We first met regenerative agriculture coach Jono Frew about a year ago, and were blown away by the stories he had to tell about the regenerative agriculture world. Jono spent the first part of his life dedicated to conventional farming, but the cost he was paying in terms of personal relationships, health and being under constant pressure eventually led him to make changes for something much more fulfilling.
“When you’re focused on production as the goal, regardless of the cost – you know, the monetary cost, the ecological cost, the cost on yourself as far as what that actually requires from a human being…I got stuck in it,” he explains. “Trying to chase that target of more and more and more and more. It takes you away from living.
“When you’re in it, you don’t notice. That’s why we have the rates of depression and suicide we have in the industry, because it’s just, it’s seen as the norm.”
Organic farm management
Having made the decision to change his working life in some way, Jono was still committed to working within conventional agriculture when an offer to manage an organic farm appeared. Taking that job sent him in a completely new direction.
“No longer did I have the chemical answers, no longer could I just look back through my history and come up with the solution in the form of a bottle. I actually had to think about my management and a lot of things happened.
“I started to discover the power of plant diversity and ecosystem function, which as the farmer that I trained myself to be, was a completely uncharted territory. That was what started it.”
That journey included starting a discussion group with other local farmers interested in non-conventional farming, a group that grew rapidly. It was the catalyst for Jono eventually committing full-time to helping other farmers transition to what’s now known as regenerative agriculture.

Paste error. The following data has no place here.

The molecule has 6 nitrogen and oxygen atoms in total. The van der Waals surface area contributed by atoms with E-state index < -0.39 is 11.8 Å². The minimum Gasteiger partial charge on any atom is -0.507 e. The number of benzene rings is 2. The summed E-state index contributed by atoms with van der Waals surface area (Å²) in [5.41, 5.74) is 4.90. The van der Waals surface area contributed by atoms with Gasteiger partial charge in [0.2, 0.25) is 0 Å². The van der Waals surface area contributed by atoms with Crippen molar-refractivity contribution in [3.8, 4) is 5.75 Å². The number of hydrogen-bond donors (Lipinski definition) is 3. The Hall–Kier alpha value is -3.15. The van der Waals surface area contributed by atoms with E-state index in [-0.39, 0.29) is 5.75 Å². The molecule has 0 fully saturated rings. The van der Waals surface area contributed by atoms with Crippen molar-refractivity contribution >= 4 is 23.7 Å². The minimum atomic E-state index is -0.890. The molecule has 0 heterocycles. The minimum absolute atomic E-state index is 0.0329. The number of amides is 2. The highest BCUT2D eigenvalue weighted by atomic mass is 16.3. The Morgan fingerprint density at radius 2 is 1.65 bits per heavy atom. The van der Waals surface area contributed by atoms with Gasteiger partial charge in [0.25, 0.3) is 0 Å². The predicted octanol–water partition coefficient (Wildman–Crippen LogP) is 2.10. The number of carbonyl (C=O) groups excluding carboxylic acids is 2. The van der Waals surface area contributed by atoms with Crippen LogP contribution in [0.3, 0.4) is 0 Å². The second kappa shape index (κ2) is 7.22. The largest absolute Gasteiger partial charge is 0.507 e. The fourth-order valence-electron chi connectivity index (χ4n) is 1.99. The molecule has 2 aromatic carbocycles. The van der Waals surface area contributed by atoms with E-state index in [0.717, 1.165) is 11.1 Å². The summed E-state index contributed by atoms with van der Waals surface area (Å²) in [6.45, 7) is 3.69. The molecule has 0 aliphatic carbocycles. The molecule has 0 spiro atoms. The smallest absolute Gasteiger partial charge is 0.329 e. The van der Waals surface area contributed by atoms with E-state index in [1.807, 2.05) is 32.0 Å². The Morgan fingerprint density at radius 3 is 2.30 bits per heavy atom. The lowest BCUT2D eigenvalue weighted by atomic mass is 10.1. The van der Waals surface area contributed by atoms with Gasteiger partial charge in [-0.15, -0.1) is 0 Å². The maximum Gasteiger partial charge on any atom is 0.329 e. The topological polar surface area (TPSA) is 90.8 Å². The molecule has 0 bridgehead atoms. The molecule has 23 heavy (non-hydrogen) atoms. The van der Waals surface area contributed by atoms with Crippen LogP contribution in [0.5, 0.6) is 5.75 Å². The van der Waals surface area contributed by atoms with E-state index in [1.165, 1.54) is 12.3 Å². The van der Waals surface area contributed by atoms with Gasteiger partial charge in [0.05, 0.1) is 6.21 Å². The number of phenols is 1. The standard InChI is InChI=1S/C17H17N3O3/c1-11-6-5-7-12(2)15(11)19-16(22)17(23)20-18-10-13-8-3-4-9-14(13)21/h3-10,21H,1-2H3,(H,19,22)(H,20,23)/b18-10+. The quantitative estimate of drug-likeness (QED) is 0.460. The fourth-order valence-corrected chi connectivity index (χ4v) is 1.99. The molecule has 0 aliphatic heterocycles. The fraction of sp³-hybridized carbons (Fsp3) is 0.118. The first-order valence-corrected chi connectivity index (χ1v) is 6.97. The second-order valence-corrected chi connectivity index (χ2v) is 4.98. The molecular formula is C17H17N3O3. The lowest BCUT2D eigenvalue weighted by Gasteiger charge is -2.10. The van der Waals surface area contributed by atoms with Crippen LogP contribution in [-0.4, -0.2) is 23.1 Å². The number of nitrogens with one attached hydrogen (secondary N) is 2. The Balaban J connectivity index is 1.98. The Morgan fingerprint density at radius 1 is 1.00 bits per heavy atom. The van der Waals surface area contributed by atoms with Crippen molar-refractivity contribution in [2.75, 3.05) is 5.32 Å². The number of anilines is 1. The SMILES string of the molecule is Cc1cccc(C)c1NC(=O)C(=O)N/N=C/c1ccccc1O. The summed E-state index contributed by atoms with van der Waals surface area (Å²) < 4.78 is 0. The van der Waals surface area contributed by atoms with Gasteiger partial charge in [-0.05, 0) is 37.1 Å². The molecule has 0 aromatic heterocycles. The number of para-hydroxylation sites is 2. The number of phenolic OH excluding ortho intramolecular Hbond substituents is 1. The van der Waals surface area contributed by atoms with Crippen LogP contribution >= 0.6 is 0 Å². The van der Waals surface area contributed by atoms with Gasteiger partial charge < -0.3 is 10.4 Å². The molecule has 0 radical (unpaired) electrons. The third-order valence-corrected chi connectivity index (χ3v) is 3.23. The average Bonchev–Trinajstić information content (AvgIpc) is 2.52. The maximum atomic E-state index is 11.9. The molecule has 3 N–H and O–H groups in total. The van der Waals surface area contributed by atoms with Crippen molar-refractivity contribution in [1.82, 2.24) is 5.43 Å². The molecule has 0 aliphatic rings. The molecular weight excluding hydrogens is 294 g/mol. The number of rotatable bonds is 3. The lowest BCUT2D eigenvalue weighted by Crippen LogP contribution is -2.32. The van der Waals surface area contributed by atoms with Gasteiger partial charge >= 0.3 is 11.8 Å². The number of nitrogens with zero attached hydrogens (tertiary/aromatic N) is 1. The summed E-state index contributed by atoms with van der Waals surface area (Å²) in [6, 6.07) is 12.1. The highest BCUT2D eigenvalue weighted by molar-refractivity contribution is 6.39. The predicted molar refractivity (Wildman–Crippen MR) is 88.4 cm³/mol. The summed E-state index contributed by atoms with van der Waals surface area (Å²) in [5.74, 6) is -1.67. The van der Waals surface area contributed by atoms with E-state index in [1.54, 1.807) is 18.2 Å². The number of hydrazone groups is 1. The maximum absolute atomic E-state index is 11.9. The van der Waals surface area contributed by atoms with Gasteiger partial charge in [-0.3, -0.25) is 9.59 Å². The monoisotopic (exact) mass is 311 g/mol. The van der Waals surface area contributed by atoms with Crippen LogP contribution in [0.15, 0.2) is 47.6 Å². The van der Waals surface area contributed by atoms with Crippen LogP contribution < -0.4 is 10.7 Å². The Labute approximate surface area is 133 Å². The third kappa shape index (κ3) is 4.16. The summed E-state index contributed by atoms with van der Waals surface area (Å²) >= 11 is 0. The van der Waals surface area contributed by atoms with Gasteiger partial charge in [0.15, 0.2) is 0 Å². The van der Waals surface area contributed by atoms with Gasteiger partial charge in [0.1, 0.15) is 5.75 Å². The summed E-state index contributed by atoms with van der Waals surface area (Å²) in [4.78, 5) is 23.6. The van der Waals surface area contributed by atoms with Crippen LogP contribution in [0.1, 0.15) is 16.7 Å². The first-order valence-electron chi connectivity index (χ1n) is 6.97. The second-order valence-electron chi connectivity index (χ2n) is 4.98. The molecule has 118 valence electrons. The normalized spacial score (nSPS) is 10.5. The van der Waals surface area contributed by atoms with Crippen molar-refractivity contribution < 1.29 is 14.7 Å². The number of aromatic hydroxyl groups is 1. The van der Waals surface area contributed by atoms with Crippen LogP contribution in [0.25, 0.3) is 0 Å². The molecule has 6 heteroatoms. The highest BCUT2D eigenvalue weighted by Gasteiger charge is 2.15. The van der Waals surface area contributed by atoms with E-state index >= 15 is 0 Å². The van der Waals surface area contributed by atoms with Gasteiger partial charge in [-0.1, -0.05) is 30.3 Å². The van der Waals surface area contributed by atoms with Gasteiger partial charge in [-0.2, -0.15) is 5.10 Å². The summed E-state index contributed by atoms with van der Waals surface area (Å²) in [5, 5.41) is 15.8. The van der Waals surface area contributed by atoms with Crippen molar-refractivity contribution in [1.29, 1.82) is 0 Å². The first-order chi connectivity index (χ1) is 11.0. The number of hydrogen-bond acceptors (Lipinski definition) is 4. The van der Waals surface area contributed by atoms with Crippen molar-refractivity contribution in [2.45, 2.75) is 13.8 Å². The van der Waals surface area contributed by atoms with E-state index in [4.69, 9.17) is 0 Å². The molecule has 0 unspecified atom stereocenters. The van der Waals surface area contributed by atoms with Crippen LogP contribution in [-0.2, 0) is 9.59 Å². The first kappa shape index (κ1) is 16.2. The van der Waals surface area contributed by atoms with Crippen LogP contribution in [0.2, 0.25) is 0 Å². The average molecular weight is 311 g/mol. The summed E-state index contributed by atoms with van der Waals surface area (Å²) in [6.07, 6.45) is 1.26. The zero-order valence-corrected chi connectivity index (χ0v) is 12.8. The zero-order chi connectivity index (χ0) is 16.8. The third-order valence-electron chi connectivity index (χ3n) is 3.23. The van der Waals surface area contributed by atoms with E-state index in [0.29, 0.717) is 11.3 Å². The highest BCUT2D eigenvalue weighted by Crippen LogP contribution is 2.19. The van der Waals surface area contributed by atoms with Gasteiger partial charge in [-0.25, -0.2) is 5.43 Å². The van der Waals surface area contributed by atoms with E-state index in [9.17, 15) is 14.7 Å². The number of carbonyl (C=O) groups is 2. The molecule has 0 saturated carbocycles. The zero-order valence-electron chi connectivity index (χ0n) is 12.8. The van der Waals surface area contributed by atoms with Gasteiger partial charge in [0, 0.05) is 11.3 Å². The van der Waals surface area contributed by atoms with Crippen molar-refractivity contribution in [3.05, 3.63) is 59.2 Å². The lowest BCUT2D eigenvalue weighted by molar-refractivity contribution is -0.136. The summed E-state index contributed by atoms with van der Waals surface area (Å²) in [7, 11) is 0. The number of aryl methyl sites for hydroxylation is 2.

Coaching not consulting
“I call myself a regenerative agriculture coach and a big picture coach. Teaching farmers ecological principles and functions based on the regenerative agriculture principles,” he states.
“They can then look at how that might apply to them on their farms, and go about creating systems for themselves that suit them and their own very unique circumstances. Doing their own thing that’s specific to their interests, rather than, you know, taking on a generic approach like what we’ve been used to in the conventional space.”
The shift in mindset has been dramatic, both in terms of agriculture and the role of food production – Jono feels that much of what we’re dealing with as a society is the result of how we produce our food. And it all starts with the soil.
“I’ve seen farmers that have been dealing with issues on certain areas of their farm for generations. And then I come along and get them reconnected to the things that they can actually observe for themselves within the soil.
“Very quickly you see light bulbs come on, like, ‘Wow, we’ve not been shown this, this is why these areas aren’t performing’. When you get farmers reconnected to those basic fundamentals of food production, it’s life-changing for them.”
Trusting in nature
For most, it’s about getting out of the way and letting nature do her thing. Being part of an ecosystem as opposed to trying to control it.
But it’s important to avoid blame for past activities. As Jono points out, the ‘us-versus-them’ attitude that’s often found in debates around regenerative and conventional agriculture is highly counterproductive.